Acting in accordance with the Supreme Court ruling on February 11, the UP government, on Friday, withdrew 274 notices issued to individuals, for recovery of damages caused to public property during the anti-Citizenship (Amendment) Act stir. The Apex Court, had, criticised the state administration for initiating the recovery proceedings under executive orders by the Additional District Magistrates. Justice Chandachud had observed: “… claims of damages have to be adjudicated by independent tribunals presided over by judicially trained persons.”
On Friday, Additional Advocate General Garima Prashad briefed media that the cases will now be referred to Tribunals set constituted under the Uttar Pradesh Recovery of Damage to Public and Private Property Act, 2020.
The learned Bench also directed for recoveries made thus far, to be refunded. Though the state urged the court to direct status quo on recoveries already made till the Tribunals decide the matter, the Bench said that when a proceeding itself is withdrawn, all consequent actions, too, will have to go.
“If the state government has decided to withdraw notices, it’s a welcome move. But the government has done so under the pressure of Supreme Court,” SR Darapuri, a former IPS officer, who too was issued a notice observed. The anti-CAA protests turned violent at some places in December 2019. Some protestors allegedly vandalised and torched public property in many cities, including Lucknow.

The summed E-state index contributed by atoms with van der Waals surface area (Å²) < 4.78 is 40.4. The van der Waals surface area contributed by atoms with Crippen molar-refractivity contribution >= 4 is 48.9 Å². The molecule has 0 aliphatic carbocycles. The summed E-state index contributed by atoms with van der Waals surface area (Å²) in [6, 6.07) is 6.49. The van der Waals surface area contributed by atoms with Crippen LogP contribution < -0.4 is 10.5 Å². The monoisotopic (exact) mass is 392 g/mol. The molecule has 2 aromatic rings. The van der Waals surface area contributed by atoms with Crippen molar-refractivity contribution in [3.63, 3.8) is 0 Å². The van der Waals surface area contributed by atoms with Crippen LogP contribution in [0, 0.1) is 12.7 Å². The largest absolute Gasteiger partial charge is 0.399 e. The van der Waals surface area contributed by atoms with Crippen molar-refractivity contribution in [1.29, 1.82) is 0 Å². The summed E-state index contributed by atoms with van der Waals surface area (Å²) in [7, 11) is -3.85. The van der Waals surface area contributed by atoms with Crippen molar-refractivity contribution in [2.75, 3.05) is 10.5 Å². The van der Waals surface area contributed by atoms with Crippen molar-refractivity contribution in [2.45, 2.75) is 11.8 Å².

An independent probe by a leading daily, published last month, analysed 46 such recovery orders issued by the Additional District Magistrate (Lucknow East) and found a pattern, which showed the administration played not only prosecutor but judge and jury as well to assess damage, estimate cost, bring charges, and fix liability with many of the accused not even getting a hearing.